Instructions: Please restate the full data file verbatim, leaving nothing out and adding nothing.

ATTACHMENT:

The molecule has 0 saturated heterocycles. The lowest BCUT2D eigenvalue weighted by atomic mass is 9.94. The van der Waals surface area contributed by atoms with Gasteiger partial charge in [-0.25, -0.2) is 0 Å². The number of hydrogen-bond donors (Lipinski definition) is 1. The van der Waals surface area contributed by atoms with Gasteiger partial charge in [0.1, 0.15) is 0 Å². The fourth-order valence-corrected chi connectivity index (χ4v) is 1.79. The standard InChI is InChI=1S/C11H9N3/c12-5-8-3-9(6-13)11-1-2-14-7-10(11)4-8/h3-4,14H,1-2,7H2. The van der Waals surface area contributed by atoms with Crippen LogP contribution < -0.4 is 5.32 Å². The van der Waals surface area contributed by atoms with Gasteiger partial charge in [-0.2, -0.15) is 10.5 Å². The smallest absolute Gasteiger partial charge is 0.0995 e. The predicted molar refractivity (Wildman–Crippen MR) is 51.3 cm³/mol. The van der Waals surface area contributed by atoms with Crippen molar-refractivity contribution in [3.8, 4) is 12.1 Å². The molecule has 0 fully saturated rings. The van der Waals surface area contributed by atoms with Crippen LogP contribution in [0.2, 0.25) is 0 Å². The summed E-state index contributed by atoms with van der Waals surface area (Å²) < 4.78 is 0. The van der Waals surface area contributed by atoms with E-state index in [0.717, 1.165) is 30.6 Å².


The molecule has 0 saturated heterocycles. The lowest BCUT2D eigenvalue weighted by atomic mass is 9.94. The van der Waals surface area contributed by atoms with Gasteiger partial charge in [-0.25, -0.2) is 0 Å². The number of hydrogen-bond donors (Lipinski definition) is 1. The van der Waals surface area contributed by atoms with Gasteiger partial charge in [0.1, 0.15) is 0 Å². The fourth-order valence-corrected chi connectivity index (χ4v) is 1.79. The standard InChI is InChI=1S/C11H9N3/c12-5-8-3-9(6-13)11-1-2-14-7-10(11)4-8/h3-4,14H,1-2,7H2. The van der Waals surface area contributed by atoms with Crippen LogP contribution < -0.4 is 5.32 Å². The van der Waals surface area contributed by atoms with Gasteiger partial charge in [-0.2, -0.15) is 10.5 Å². The smallest absolute Gasteiger partial charge is 0.0995 e. The predicted molar refractivity (Wildman–Crippen MR) is 51.3 cm³/mol. The van der Waals surface area contributed by atoms with Crippen molar-refractivity contribution in [3.8, 4) is 12.1 Å². The molecule has 0 fully saturated rings. The van der Waals surface area contributed by atoms with Crippen LogP contribution in [0.2, 0.25) is 0 Å². The summed E-state index contributed by atoms with van der Waals surface area (Å²) < 4.78 is 0. The van der Waals surface area contributed by atoms with E-state index in [0.717, 1.165) is 30.6 Å².